"Heathers" might as well have been written for Scott Miller, New Line Theatre's founder. It's hard to imagine a high school musical being that full of social criticism - although perhaps less difficult to conceive of the language and sexual discussion that the show brings, social criticism and overt sexuality being part of Miller's professional habitat.
But here's "Heathers" in all its shoulder-padded glory. It's a black comedy about high school, set in the Eighties, complete with the titular triad of Heathers, high priestess and her acolytes, and a couple of testosterone-poisoned football players. Our heroine, Veronica (Anna Skidis), a senior at the school, wants to be Popular - which means running with the Heathers. She finds a way into their inner circle, but just about the same time runs into a guy who quotes Baudelaire, J.D. (Evan Fornichon). Is it coincidence he shares initials with James Dean? Or that a couple of decades before this, "JD" was slang for "juvenile delinquent"?
Skiddis is a great Veronica, wide-eyed and yet letting us see her conflict over the demands of the head Heather, (Sicily Mathenia), even as she's seduced into them, choosing the supremely superficials over her former best friend, Martha (Grace Seidel). All three of the Heathers delight with their awe-inspiring superficiality and malevolence, Mathenia with some near-unbelievable lines - starting off with the scene with the pate - and Larissa White and Cameisha Cotton as the other two. Cotton's sulk through much of the second act is particularly glorious, recognizable to anyone who's raised a teenager.
Fornichon's J.D.'s initial appearances are so near-endearing that it's difficult to realize he's not what he seems, at least at first. His nemeses, football players Omega Jones and Clayton Humburg, carry off exquisitely tasteless lines and sing "Blue", along with White and Cotton, without collapsing at the lyrics. This is as good a place as any to point out that while New Line is known for adult themes and language, "Heathers" may well beat out their "Jerry Springer The Opera", something heretofore inconceivable. (There may come a time in St. Louis where warnings like this are superfluous, but it won't be in my lifetime.)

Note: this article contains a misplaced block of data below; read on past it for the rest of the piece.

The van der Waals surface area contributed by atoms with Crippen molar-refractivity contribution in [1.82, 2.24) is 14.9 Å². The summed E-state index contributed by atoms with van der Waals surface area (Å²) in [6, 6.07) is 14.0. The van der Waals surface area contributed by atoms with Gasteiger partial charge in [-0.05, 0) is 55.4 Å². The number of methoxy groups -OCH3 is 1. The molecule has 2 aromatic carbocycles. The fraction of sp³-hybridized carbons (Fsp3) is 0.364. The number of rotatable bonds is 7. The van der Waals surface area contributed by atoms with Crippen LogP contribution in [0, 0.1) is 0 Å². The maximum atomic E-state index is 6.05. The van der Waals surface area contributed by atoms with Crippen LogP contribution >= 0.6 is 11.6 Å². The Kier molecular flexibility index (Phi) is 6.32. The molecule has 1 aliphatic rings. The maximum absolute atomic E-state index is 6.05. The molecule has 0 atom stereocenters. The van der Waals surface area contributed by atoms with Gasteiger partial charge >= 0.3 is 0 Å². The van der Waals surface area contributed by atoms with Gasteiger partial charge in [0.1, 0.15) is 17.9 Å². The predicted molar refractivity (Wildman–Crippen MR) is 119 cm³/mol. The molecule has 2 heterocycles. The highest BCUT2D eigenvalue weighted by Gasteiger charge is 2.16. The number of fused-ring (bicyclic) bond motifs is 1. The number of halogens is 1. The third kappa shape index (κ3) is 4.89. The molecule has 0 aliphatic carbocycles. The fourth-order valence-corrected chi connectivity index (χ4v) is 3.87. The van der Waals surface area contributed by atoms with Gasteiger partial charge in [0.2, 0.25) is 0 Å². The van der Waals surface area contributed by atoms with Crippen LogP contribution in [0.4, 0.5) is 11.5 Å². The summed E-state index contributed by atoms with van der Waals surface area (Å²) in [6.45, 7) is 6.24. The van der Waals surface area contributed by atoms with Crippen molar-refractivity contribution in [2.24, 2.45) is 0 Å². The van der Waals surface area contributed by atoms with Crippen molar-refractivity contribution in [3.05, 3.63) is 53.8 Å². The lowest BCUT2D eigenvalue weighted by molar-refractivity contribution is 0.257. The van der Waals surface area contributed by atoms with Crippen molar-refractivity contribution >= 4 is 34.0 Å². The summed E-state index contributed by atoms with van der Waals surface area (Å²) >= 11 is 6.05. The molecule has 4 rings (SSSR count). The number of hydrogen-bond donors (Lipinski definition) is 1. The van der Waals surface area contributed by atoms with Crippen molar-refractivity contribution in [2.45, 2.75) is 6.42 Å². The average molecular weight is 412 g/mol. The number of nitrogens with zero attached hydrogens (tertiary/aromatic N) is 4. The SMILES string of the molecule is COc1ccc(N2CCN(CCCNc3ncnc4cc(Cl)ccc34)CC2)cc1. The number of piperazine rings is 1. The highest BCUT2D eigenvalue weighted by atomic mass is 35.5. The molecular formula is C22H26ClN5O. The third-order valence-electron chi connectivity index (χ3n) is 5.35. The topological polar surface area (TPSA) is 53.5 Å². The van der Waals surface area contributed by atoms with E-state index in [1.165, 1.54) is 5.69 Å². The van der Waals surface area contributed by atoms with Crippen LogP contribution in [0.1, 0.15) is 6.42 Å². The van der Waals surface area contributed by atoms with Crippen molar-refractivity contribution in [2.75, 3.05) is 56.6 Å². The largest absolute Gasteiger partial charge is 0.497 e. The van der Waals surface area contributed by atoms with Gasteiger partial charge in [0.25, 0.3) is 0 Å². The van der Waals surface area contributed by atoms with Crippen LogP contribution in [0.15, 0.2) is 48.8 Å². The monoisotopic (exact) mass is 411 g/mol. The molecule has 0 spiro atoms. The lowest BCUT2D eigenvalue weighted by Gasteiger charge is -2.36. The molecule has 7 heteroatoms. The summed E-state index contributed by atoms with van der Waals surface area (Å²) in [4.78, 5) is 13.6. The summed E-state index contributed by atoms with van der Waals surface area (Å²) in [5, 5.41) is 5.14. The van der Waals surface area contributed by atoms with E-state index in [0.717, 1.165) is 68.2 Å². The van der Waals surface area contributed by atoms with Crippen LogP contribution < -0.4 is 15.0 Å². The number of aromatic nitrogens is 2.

Still, there are moments like Seidel's "Kindergarten Boyfriend", a remarkable rendition of a song of innocence that almost stopped the opening night.
Tightly directed by Miller and Mike Dowdy, and interlaced with choreographer Robin Michelle Berger's work, it fits together like Lycra. Scenic design by Rob Lippert and costumes from Sarah Porter make it feel pretty authentic.
Very funny despite some of the subject matter, it's a great opening show, well crafted and well cast, for the brand-new Marcelle Theater. This is New Line's 25th year, and they've had a long, rugged road finding a permanent home. For those of us who remember the basement at New St. Marcus and the noisy furnace that couldn't be allowed to run while there was actual work being done on the stage, for instance, it's a particular pleasure. Samuel Shepherd Drive is parallel to and one block north of Washington Avenue, and the theater is a block west of Compton. The parking lot across the street is for the theater.
Indulge. Just don't bring along your prissy Uncle Ronald.
New Line Theatre
through October 24
3310 Samuel Shepherd Drive